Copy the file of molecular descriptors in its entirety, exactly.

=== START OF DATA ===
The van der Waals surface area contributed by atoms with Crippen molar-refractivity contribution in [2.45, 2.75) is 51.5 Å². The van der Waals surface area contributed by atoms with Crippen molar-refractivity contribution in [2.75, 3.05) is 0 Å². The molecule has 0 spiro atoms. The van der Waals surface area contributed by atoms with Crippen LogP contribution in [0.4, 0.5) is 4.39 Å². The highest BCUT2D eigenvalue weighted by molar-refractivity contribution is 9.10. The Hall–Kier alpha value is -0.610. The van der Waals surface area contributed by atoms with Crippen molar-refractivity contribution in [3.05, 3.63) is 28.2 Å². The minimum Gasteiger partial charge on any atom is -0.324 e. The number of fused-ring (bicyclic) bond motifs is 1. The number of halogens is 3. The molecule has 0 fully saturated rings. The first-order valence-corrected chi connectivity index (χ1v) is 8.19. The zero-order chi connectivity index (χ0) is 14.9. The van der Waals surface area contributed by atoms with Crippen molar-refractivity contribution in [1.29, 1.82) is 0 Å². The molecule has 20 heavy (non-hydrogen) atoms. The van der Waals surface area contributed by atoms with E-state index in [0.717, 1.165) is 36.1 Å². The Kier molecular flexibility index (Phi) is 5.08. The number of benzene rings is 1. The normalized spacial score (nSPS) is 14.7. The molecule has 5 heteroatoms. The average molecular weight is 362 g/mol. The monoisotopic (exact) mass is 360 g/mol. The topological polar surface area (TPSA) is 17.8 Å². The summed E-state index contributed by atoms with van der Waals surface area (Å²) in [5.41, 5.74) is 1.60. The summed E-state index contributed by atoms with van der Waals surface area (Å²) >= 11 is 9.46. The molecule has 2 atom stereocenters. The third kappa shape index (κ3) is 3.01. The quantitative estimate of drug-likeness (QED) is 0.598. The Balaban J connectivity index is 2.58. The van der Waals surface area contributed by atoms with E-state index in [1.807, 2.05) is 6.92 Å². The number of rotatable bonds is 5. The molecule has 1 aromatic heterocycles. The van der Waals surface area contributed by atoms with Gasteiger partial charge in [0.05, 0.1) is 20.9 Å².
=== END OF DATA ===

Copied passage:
The van der Waals surface area contributed by atoms with Crippen molar-refractivity contribution in [2.45, 2.75) is 51.5 Å². The van der Waals surface area contributed by atoms with Crippen molar-refractivity contribution in [2.75, 3.05) is 0 Å². The molecule has 0 spiro atoms. The van der Waals surface area contributed by atoms with Crippen LogP contribution in [0.4, 0.5) is 4.39 Å². The highest BCUT2D eigenvalue weighted by molar-refractivity contribution is 9.10. The Hall–Kier alpha value is -0.610. The van der Waals surface area contributed by atoms with Crippen molar-refractivity contribution in [3.05, 3.63) is 28.2 Å². The minimum Gasteiger partial charge on any atom is -0.324 e. The number of fused-ring (bicyclic) bond motifs is 1. The number of halogens is 3. The molecule has 0 fully saturated rings. The first-order valence-corrected chi connectivity index (χ1v) is 8.19. The zero-order chi connectivity index (χ0) is 14.9. The van der Waals surface area contributed by atoms with Crippen molar-refractivity contribution in [1.29, 1.82) is 0 Å². The molecule has 20 heavy (non-hydrogen) atoms. The van der Waals surface area contributed by atoms with E-state index in [0.717, 1.165) is 36.1 Å². The Kier molecular flexibility index (Phi) is 5.08. The number of benzene rings is 1. The normalized spacial score (nSPS) is 14.7. The molecule has 5 heteroatoms. The average molecular weight is 362 g/mol. The monoisotopic (exact) mass is 360 g/mol. The topological polar surface area (TPSA) is 17.8 Å². The summed E-state index contributed by atoms with van der Waals surface area (Å²) in [5.41, 5.74) is 1.60. The summed E-state index contributed by atoms with van der Waals surface area (Å²) >= 11 is 9.46. The molecule has 2 atom stereocenters. The third kappa shape index (κ3) is 3.01. The quantitative estimate of drug-likeness (QED) is 0.598. The Balaban J connectivity index is 2.58. The van der Waals surface area contributed by atoms with E-state index in [1.807, 2.05) is 6.92 Å². The number of rotatable bonds is 5. The molecule has 1 aromatic heterocycles. The van der Waals surface area contributed by atoms with Gasteiger partial charge in [0.05, 0.1) is 20.9 Å².